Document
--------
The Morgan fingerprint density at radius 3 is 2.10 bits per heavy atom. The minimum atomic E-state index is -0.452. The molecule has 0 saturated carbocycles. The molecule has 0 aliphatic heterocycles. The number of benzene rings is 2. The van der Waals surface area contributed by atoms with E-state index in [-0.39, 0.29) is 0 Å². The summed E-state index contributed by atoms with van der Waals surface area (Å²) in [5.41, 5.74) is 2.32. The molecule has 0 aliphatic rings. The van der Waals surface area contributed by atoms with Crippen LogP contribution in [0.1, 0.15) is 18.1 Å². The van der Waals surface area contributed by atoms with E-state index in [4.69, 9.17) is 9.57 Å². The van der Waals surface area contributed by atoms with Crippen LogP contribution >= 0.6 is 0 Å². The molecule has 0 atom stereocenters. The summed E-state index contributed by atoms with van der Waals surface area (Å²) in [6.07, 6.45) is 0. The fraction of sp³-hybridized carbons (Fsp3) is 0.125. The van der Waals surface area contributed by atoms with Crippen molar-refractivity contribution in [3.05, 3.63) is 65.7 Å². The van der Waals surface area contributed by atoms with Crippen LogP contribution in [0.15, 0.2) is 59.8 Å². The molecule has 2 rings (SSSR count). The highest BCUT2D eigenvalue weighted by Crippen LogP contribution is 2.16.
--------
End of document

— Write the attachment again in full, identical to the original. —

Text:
The Morgan fingerprint density at radius 3 is 2.10 bits per heavy atom. The minimum atomic E-state index is -0.452. The molecule has 0 saturated carbocycles. The molecule has 0 aliphatic heterocycles. The number of benzene rings is 2. The van der Waals surface area contributed by atoms with E-state index in [-0.39, 0.29) is 0 Å². The summed E-state index contributed by atoms with van der Waals surface area (Å²) in [5.41, 5.74) is 2.32. The molecule has 0 aliphatic rings. The van der Waals surface area contributed by atoms with Crippen LogP contribution in [0.1, 0.15) is 18.1 Å². The van der Waals surface area contributed by atoms with E-state index in [4.69, 9.17) is 9.57 Å². The van der Waals surface area contributed by atoms with Crippen LogP contribution >= 0.6 is 0 Å². The molecule has 0 atom stereocenters. The summed E-state index contributed by atoms with van der Waals surface area (Å²) in [6.07, 6.45) is 0. The fraction of sp³-hybridized carbons (Fsp3) is 0.125. The van der Waals surface area contributed by atoms with Crippen molar-refractivity contribution in [3.05, 3.63) is 65.7 Å². The van der Waals surface area contributed by atoms with Crippen LogP contribution in [0.15, 0.2) is 59.8 Å². The molecule has 2 rings (SSSR count). The highest BCUT2D eigenvalue weighted by Crippen LogP contribution is 2.16.